The province’s network of automated earthquake early warning systems is also expanding. Depending on how far away an earthquake’s epicentre is, automated systems connected to the early warning networks may have anywhere from a few seconds to a minute to sound alarms, shut down fuel lines, power sources and water mains, close bridges and tunnels, and start up emergency backup systems before shaking begins. That may be just enough to limit damage, prevent fires and flooding, and save lives.

(To learn more about how earthquake early warning systems work, see the March/April 2016 edition of Innovation.)

Clague also predicts emphasis in seismic engineering will shift in the coming decades. Today, buildings are designed primarily to prevent injury and loss of life during an earthquake. In the coming decades, they’ll also be designed to remain functional.

“In the [February 22, 2011] Christchurch earthquake, only two buildings collapsed, but many others had to be torn down—they were uninhabitable. Christchurch’s urban core has essentially been gutted.”

To limit social and economic disruption after an earthquake or other disaster, the region will need to continue functioning. To do that, it needs usable buildings—and functioning water and sewer systems, roads, bridges, airports and marine ports.

Climate Change

Over the past few years, Conor Reynolds, P.Eng., Division Manager with Metro Vancouver’s Air Quality and Climate Change Policy group, and Mark Porter, P.Eng., Struct.Eng., Associated Engineering Ltd.’s National Practice Lead for Building Services, have seen the conversation around climate change among their peers shift to emphasize both climate change adaptation and mitigation.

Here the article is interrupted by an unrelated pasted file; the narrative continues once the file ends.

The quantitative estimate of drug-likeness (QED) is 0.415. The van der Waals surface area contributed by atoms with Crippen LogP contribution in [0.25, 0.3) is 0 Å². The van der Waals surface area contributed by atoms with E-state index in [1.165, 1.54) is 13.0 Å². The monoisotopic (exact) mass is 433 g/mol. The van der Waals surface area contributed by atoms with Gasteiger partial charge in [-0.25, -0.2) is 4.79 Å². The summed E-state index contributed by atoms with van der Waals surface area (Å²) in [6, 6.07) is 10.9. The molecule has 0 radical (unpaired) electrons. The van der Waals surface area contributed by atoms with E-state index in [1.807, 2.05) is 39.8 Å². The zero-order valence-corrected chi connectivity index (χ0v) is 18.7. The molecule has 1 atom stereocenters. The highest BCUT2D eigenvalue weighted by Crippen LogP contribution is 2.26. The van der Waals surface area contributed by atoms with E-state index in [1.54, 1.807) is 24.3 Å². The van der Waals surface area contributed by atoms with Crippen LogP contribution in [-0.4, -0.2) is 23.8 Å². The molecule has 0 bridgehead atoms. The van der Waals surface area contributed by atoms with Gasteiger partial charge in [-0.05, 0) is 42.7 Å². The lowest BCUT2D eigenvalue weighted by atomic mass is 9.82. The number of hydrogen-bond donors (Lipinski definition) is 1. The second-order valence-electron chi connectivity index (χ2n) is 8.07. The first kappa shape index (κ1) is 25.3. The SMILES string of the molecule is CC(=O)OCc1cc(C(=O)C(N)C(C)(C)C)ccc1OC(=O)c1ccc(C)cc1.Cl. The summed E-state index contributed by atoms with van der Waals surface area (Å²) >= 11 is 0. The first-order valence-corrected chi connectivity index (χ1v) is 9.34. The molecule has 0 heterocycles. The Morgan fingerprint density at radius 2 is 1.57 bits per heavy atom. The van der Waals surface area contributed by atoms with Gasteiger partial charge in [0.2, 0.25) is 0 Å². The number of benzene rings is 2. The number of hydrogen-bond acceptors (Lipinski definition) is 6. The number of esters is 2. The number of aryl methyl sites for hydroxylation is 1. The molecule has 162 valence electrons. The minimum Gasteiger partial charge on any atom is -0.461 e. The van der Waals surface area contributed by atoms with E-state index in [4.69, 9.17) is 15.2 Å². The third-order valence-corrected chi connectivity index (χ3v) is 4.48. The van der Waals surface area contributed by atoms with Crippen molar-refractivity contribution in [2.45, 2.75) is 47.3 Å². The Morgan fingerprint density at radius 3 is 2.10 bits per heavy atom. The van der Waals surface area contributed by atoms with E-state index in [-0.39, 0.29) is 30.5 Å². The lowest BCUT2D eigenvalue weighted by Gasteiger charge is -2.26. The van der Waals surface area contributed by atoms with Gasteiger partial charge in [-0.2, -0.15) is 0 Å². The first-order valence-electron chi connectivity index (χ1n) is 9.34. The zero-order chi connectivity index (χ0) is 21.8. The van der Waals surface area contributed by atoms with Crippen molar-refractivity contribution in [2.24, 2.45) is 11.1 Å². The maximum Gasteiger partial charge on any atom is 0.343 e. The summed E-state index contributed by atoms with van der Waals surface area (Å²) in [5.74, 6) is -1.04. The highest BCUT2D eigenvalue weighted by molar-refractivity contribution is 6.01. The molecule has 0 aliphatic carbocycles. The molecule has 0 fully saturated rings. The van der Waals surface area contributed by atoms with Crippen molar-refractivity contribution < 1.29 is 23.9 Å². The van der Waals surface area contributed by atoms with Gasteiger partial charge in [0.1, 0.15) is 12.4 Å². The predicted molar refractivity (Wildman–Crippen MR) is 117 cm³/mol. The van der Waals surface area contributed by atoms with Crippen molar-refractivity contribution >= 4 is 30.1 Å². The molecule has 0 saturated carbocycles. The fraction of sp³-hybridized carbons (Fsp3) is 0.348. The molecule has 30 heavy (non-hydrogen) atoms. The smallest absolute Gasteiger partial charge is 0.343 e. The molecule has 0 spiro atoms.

“There’s much more recognition that the two are co-joined—that we need to have both in order to have better solutions,” Porter says.

Reynolds says consensus is emerging in BC’s engineering and geoscience community that society needs to be carbon neutral by 2050 if we’re going to avoid the worst and most disruptive effects of climate change. “That means when we design infrastructure that’s going to last for 20 to 30 years, maybe 50 to 100 years, we’ve got to think about, (a) in 2050, will it be a net-zero emissions producer? And (b) in 2050 and beyond, will it be resilient to the increasing climate-related impacts?”

The two engineers, chair and vice chair, respectively, of the Engineers and Geoscientists BC’s Climate Change Advisory Group, say combining climate change adaptation and mitigation goals deepens the complexity and challenge for BC engineers and geoscientists, and will require changes in how they do their work, how they approach doing their work, and the range of other experts they work with.

“We’ll need to think about climate impacts beyond exactly what we’re looking at in front of us at the table,” Porter says. “We’ll need to consider the broader impacts the project is going to have, what cascading impacts it will have on the wider, bigger picture, and who we need to bring into the conversation to help us understand those things.”

Systems-wide, contextual, risk-based approaches to projects will be essential.

For example, when engineers design a piece of infrastructure in a particular location, climate science indicates the range in which temperature and precipitation will likely increase in that region. With that information, Porter says, “We can start asking,

‘How vulnerable will this infrastructure be if the environment changes? If wildfire risk increases, how does that affect our design? If precipitation increases, do we need to consider what we’re doing to manage flash flooding?’ We don’t know exactly what number to use to assess risk, but we’ll know enough to ask how it will affect our design.”

This, he says, will be “a real change in professional practice—it won’t be a blanket, prescriptive method.”

He notes that engineers and geoscientists will need to consider cumulative impacts of multiple climate-induced risks—wildfire, flood, sea level rise, and so on—on projects. Potential failure will be another important consideration—how, for example, a power outage caused by a windstorm might affect broader community safety, resilience and functioning, and how project design might lessen those cascading effects.